Q. We are a conditionally exempt small quantity generator (CESQG). We hold waste on site in a central storage area for up to six months before we ship everything off site, but we don’t follow the actual 180–day rules while we’re storing the waste. We mark the words “Hazardous Waste” on our containers but nothing else. Since some of the waste is flammable, do we need to label the containers with either DOT labels or OSHA hazard communication labels while we’re storing them...
Q. I’ve heard the U.S. Department of Transportation (DOT) is phasing out the Consumer Commodity (ORM-D) exceptions from the Hazardous Material Regulations (HMR; 49 CFR parts 171-180). When did this happen? When does it take effect? And does this mean that regular consumer products need shipping papers and the whole rigmarole of marks, labels, and UN specification packaging like regular hazmat...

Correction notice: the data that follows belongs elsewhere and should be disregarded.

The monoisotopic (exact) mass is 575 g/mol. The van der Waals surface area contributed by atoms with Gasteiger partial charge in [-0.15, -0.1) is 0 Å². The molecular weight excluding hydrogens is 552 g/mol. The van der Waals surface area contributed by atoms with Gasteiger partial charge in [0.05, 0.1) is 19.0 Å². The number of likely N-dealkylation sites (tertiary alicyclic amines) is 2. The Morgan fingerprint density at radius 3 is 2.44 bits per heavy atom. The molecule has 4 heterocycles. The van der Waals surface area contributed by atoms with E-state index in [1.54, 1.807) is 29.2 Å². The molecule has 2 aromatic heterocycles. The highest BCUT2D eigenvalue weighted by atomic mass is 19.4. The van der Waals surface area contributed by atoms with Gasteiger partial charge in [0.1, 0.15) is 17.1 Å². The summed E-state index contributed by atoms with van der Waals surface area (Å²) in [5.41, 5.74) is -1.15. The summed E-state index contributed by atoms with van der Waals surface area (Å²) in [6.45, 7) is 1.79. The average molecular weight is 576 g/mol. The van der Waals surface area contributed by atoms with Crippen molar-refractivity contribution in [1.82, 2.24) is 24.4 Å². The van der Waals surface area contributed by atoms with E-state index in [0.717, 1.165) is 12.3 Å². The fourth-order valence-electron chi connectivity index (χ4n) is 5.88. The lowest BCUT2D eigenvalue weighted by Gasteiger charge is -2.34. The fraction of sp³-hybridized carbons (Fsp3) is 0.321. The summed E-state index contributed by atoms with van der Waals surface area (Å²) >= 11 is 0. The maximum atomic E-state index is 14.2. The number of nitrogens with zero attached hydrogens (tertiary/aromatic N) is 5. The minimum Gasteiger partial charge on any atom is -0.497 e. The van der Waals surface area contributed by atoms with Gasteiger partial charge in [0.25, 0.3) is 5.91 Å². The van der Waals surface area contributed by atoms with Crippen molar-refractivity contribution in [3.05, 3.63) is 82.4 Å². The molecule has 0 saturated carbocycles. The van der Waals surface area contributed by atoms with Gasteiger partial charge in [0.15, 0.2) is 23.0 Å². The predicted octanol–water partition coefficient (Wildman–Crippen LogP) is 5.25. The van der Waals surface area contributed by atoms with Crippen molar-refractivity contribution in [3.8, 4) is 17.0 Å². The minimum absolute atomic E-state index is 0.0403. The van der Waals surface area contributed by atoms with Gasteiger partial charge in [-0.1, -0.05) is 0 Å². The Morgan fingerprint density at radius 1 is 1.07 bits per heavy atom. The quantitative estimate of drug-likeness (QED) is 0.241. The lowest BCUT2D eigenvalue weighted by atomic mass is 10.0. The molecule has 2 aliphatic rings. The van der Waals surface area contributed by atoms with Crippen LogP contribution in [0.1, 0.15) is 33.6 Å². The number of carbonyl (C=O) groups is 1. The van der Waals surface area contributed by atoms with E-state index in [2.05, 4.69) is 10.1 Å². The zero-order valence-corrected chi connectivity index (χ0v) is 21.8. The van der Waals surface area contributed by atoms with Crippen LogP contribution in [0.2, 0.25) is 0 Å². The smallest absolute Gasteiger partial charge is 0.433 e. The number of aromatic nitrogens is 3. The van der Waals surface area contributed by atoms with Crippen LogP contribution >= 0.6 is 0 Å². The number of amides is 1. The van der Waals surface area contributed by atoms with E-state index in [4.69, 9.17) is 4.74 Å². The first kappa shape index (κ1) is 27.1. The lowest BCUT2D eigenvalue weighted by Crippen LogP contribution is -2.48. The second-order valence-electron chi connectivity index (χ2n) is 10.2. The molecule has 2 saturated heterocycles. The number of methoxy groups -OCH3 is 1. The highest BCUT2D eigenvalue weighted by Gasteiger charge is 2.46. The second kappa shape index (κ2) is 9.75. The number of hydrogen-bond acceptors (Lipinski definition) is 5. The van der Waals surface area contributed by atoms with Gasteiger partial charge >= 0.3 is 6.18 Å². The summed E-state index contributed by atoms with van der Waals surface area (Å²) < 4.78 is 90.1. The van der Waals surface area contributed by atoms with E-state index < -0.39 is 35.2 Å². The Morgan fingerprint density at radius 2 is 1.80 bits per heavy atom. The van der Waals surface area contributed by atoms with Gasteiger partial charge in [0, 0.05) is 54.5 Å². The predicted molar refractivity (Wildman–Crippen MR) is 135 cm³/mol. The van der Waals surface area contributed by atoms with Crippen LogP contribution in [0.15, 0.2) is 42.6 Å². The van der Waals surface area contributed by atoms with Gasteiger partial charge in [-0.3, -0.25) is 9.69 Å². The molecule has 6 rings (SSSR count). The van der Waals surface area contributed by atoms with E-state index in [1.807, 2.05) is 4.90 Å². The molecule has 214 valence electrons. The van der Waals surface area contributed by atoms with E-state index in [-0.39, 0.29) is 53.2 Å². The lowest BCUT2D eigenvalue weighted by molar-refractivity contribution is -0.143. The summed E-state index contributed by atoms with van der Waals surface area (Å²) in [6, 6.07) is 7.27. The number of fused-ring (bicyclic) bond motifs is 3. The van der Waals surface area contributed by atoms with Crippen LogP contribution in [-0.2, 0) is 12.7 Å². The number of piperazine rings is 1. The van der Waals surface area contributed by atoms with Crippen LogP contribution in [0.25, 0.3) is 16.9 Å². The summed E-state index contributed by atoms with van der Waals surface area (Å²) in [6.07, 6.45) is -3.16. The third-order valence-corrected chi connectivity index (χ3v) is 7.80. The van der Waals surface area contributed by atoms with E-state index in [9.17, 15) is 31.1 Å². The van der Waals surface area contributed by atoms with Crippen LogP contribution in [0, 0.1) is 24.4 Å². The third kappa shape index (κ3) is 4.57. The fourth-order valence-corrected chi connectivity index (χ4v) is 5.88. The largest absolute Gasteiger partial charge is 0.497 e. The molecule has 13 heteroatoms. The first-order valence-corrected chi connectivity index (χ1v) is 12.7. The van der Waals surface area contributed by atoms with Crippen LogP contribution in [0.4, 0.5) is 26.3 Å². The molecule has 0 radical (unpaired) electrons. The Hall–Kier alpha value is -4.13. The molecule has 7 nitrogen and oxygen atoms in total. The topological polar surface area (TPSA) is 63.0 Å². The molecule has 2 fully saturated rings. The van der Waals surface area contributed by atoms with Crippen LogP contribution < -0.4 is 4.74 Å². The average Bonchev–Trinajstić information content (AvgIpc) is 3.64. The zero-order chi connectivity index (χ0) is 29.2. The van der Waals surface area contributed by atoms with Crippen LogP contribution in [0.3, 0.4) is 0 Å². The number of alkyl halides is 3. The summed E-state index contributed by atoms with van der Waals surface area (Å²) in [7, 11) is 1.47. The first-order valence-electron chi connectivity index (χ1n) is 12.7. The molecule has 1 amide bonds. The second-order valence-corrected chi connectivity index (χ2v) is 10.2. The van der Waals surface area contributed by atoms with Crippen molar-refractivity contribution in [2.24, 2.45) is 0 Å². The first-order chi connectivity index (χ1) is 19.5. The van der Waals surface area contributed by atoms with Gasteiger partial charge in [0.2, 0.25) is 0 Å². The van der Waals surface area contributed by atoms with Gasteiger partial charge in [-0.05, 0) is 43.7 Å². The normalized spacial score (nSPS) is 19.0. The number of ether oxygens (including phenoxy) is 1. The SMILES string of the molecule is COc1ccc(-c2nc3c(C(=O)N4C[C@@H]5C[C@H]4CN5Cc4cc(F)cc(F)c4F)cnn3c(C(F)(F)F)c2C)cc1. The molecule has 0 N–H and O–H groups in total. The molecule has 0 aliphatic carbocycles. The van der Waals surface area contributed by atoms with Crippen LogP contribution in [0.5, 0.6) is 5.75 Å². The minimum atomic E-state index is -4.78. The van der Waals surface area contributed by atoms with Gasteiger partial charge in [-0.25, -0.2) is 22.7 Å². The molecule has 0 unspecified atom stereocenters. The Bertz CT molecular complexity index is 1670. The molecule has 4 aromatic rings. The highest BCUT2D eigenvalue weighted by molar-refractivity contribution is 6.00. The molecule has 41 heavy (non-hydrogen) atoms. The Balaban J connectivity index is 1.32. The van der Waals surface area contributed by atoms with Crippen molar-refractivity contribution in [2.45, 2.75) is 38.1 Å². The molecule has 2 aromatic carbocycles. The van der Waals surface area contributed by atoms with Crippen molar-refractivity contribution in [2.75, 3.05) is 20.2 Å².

Q. Our pick-and-pack operation ships lots of different kinds of hazardous material in many arrangements. Some of our boxes have up arrows, some do not. When do we need to use up arrows? Is there any time we can’t use them? A. Orientation arrows, or “up arrows,” are required whenever you ship hazardous materials in one of these packages...
A hazmat self-audit is a best practice that can help you ace a hazmat inspection, protect personnel, and defend against civil and criminal penalties. Use this report to identify best practices, avoid common shipping mistakes, and sidestep the pitfalls that trigger DOT inspections.